The Center of It All

By Jeff Cockerham | December 2, 2005
From Missouri Conservationist: Dec 2005

Residents and visitors to central Missouri will find a variety of options for outdoor recreation. Hunters, anglers, hikers, photographers and other outdoor enthusiasts will find most of these convenient to highways 50, 54, 63 and 70.

The Missouri Department of Conservation refers to this portion of the state as the Central Region. The Central Region is made up of 15 counties that are organized for management purposes. The Department’s management objectives include providing diverse outdoor recreational opportunities for the public.

While one short article could never encompass all the recreational potential of the Central Region, we’ll take a look at some of the key areas and features in the region and a few activities to explore.

Missouri River

No description of central Missouri would be complete without mention of the Missouri River. Perhaps the most dominant feature in the region, the Missouri flows roughly from northwest to southeast, 265 miles through the region. This dynamic river provides vital habitat for fish and wildlife, and the bottomlands along the river provide access and opportunities for anglers, hunters, photographers and other resource users.

Anglers have long recognized the Missouri River as the place to be for catching catfish. Channel catfish, blue catfish and flatheads are eagerly sought after by bank-fishers and those in boats. Catching a real trophy fish is likely on this river. Flatheads and blues in excess of 50 pounds are not uncommon. Record-breaking or not, though, it’s hard to beat a plate full of deep-fried flathead.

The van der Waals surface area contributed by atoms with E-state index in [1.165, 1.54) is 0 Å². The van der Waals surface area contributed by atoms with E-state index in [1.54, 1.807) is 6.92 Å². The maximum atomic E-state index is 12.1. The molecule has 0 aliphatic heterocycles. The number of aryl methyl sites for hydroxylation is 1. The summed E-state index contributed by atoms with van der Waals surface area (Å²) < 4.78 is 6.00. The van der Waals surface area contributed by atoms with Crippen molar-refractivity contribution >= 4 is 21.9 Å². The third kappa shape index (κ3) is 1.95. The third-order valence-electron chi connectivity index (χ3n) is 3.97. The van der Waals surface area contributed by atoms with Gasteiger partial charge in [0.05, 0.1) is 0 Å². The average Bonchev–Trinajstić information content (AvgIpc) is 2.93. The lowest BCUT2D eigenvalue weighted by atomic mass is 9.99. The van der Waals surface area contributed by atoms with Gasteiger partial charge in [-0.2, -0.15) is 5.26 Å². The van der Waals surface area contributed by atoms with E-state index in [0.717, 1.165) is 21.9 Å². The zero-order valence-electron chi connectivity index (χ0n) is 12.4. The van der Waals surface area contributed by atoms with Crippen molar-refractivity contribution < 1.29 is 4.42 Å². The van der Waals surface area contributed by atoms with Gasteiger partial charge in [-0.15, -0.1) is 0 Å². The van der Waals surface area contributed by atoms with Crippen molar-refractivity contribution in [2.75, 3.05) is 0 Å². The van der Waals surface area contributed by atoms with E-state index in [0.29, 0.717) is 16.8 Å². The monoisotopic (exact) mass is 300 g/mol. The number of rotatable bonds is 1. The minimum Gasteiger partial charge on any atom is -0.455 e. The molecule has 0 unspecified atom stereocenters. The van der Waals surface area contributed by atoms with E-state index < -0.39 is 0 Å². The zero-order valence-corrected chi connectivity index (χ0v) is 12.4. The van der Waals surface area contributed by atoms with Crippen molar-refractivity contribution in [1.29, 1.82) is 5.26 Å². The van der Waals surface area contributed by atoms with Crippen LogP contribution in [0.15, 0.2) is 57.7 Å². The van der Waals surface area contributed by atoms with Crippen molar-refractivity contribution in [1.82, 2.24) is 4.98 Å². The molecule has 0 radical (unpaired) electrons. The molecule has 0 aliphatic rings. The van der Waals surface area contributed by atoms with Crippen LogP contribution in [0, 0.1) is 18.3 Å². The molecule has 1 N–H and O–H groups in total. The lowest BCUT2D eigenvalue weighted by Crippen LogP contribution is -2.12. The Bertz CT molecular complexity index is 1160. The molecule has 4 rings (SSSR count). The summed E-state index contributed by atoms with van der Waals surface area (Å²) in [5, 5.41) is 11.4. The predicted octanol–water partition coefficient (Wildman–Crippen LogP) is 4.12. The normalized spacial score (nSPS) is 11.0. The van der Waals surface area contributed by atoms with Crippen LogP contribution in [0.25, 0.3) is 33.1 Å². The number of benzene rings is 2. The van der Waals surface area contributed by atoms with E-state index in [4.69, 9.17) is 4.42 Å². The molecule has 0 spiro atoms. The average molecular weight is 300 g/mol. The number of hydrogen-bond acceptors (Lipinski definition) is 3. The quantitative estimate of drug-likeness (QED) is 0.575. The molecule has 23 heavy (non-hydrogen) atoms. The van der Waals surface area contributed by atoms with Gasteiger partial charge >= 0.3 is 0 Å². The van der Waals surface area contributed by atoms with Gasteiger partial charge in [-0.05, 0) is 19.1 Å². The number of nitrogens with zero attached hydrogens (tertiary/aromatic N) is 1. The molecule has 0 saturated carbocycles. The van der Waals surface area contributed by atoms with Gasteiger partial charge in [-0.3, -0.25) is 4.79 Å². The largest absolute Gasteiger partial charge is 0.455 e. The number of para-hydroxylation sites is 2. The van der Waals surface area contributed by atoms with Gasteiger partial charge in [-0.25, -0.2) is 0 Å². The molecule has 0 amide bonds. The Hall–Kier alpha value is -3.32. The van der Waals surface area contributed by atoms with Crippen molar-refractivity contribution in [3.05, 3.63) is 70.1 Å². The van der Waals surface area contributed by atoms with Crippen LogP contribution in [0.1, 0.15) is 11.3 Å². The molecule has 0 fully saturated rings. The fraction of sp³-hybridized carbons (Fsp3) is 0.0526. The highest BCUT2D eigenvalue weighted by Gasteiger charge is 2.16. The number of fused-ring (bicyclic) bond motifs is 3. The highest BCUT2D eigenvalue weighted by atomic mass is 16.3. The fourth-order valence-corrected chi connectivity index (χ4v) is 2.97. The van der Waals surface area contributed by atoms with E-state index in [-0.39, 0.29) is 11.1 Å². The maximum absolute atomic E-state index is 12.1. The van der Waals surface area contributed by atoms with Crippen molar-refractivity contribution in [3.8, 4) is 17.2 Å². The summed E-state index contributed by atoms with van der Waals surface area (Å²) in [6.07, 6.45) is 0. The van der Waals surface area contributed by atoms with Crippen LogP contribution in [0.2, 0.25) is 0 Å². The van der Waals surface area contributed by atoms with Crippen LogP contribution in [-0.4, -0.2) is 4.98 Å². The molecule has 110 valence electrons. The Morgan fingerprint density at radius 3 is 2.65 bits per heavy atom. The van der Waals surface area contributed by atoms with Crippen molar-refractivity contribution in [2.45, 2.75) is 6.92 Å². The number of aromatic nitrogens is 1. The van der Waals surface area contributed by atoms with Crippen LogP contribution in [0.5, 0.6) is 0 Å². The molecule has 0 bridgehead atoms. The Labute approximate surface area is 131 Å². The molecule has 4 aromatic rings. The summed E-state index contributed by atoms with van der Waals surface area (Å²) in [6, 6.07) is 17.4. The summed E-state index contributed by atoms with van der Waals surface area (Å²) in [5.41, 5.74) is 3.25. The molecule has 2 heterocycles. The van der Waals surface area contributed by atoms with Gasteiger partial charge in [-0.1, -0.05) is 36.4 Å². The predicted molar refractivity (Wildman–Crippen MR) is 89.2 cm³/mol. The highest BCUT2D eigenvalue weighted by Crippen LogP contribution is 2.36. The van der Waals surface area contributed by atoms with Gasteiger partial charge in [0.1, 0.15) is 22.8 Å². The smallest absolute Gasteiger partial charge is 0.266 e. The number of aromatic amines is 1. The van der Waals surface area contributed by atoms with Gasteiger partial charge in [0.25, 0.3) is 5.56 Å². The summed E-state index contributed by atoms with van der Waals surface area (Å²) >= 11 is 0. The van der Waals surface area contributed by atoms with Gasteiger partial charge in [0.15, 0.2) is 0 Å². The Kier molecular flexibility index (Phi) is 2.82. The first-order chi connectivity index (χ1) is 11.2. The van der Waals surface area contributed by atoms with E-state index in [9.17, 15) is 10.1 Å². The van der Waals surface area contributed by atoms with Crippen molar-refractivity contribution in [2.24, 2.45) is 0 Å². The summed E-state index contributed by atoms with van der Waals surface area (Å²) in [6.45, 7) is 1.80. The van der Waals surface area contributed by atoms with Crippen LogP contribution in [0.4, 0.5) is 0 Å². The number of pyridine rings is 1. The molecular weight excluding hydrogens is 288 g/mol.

The areas behind and along the wing dikes and sandbars are good locations to set trot lines, limb lines, bank lines or to cast your rod and reel in search of these whiskered fish.

Waterfowl hunters also target the slack water behind the dikes and the islands. Ducks and geese often use the river as a migratory flyway, stopping to rest and feed in those areas.

Those who hunt along the river find a mixed bag of waterfowl. Ducks may include mallards, teal, scaup, ringneck and goldeneyes. Canada, snows and white-fronted geese also use these areas and can make for an exciting hunt when they come through Missouri in the fall and winter.

The Department developed and currently maintains 10 Missouri River access sites with boat ramps in the region. These areas are located on both sides of the river, making them convenient for people to access.

The conservation areas along the Missouri River are another great resource. These areas serve as important buffers—protecting banks, providing habitat and acting like a sponge when river levels rise. Many of these areas are managed as bottomland forest, seasonal wetlands and uplands.

This varied habitat attracts an assortment of wildlife. Whitetail deer, turkey and squirrel are plentiful in these areas. During migrations, waterfowl and shorebirds use these areas for resting and feeding. Hunters, wildlife watchers and photographers generally find good populations of wildlife for their outdoor pursuits.

Lake of the Ozarks/Osage River

In the southern part of the Central Region, the Lake of the Ozarks and Osage River system offer variety in both landscape and recreation options.